Analytics 2011 was a great event for many reasons. You’re probably thinking of the most obvious reasons like the fact there were 1,053 in attendance, the schedule was filled with top notch presentations, and there were ample opportunities to network with those who shared similar interests. These are all good examples, but think bigger and broader. What I thought made the conference great was the way in which it brought together the best of industry and academia. This is the type of environment in which great things can happen.
This was the first time the Data Mining and Forecasting conferences were combined. This brought together thought leaders from two fields which complement one another and are at the heart of business analytics. A great example of industry and academia working together to develop solutions for today’s problems is the featured presentation Building Structural Econometric Models for Hydrocarbons: A Blended Data Mining and Forecasting Approach by Tim Rey, The Dow Chemical Company and Oral Capps, Texas A&M University.
The conference was ripe with opportunities for academia and industry to come together and collaborate. Thirteen percent of conference attendees were from academia. Eleven universities sponsored the conference which involved having a booth in the demo room. The booths were a place where universities showcased their programs and students. It was also the place where those in industry came and talked with those from academia to discuss the problems businesses face and the type of knowledge and skills needed to find the solutions. This type of exchange helps shape many university programs in ways that facilitate continued innovation.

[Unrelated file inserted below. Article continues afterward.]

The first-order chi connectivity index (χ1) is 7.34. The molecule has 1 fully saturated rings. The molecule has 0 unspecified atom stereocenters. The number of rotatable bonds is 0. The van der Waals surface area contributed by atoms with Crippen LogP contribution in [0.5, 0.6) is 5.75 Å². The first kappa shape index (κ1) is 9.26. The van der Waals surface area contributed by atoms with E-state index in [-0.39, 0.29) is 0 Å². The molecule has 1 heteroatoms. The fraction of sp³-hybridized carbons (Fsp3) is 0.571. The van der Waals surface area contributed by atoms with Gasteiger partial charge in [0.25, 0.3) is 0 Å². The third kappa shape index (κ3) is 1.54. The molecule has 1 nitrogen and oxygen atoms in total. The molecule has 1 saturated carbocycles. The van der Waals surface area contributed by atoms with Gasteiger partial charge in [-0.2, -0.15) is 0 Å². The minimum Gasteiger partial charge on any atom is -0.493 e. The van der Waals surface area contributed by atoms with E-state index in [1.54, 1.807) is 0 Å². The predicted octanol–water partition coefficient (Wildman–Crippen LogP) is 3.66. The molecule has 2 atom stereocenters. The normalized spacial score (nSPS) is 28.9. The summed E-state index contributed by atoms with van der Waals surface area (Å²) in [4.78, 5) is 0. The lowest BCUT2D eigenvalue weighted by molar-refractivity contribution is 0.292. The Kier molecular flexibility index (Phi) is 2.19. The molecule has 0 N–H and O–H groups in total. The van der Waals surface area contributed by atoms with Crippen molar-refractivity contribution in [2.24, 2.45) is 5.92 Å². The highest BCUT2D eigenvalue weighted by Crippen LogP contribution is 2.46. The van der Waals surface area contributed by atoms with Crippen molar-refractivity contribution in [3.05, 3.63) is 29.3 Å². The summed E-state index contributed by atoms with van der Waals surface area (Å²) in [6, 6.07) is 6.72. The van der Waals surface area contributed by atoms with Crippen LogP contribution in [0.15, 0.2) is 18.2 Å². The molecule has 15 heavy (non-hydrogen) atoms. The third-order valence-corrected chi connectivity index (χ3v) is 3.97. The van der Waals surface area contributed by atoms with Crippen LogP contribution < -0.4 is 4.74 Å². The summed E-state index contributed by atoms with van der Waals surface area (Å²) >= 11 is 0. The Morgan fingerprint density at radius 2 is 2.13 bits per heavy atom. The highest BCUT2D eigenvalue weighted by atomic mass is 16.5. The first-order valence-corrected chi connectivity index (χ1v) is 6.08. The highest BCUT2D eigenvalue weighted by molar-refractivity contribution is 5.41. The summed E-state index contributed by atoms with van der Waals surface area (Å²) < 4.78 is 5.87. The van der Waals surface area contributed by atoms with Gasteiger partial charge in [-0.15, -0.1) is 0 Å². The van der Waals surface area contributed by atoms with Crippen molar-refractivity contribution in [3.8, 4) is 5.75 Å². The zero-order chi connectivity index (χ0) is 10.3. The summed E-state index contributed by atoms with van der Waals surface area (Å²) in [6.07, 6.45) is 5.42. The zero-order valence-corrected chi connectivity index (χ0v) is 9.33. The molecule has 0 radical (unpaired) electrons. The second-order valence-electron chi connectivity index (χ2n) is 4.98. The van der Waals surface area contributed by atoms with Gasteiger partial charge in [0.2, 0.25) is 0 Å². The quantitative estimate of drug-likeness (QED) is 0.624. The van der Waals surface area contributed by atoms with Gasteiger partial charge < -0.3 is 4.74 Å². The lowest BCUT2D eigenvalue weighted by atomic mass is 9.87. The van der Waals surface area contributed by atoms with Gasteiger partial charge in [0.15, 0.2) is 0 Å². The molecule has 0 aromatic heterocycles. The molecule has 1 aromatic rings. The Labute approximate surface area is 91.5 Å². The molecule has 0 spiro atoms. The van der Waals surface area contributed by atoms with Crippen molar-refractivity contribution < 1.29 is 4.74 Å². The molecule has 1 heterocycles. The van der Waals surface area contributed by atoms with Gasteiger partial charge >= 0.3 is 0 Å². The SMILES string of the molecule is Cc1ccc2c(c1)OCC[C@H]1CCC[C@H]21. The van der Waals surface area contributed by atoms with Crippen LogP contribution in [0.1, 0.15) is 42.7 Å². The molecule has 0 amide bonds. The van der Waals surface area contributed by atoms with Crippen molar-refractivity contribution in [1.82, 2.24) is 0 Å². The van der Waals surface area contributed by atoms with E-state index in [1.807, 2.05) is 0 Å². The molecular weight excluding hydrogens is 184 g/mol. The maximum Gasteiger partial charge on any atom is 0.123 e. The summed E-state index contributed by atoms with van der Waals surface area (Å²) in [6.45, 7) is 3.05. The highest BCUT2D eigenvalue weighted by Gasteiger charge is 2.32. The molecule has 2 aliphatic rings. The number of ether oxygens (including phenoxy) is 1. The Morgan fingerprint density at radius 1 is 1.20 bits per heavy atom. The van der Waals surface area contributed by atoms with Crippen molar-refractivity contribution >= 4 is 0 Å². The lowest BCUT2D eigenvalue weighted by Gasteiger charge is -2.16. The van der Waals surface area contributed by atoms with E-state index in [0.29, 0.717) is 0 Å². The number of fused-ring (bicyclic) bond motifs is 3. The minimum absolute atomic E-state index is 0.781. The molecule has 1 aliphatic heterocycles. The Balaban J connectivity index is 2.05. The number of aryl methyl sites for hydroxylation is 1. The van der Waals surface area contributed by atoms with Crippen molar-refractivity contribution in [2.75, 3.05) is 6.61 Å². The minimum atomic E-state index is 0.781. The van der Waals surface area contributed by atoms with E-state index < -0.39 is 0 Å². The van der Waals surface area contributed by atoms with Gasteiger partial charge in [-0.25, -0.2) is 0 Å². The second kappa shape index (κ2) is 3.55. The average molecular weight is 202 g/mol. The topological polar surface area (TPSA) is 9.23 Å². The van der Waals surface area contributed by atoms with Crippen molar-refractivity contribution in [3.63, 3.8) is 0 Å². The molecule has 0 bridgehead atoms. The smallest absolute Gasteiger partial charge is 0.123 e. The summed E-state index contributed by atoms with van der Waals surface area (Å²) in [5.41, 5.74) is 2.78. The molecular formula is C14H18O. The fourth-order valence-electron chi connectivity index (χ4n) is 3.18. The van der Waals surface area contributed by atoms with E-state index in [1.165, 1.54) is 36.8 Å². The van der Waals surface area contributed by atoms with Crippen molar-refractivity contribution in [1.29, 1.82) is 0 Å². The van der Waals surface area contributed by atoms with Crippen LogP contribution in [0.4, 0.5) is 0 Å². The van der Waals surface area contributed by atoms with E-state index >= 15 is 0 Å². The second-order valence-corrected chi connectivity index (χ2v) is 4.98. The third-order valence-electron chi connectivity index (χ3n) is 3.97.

A hallmark of the conference is the Data Mining Shootout. This is a competition in which data from the business sector is given to teams of students who then strive to develop the best solution. Forty teams registered to participate in this year’s competition. The winning team was from the University of Central Florida – congratulations! The second and third place teams were from Oklahoma State University. Both of these universities have strong programs that produce highly sought after graduates.
Another staple you will find at this conference is the student poster competition. This provides young researchers an opportunity to attend the conference and be immersed in an environment filled with learning opportunities. These student researchers also get to showcase their research and have discussions with leaders in the field of analytics. There were twenty student posters and six student poster winners. In addition to presenting their posters, these students also led round table discussions which gave them an additional opportunity to develop their speaking and networking skills.
If you are a professor teaching data mining or forecasting and are looking for opportunities for your students, consider having them submit a poster or participating in the data mining shootout at Analytics 2012. This is one conference that strives to bring academia and industry together in the pursuit of advancing the field of business analytics.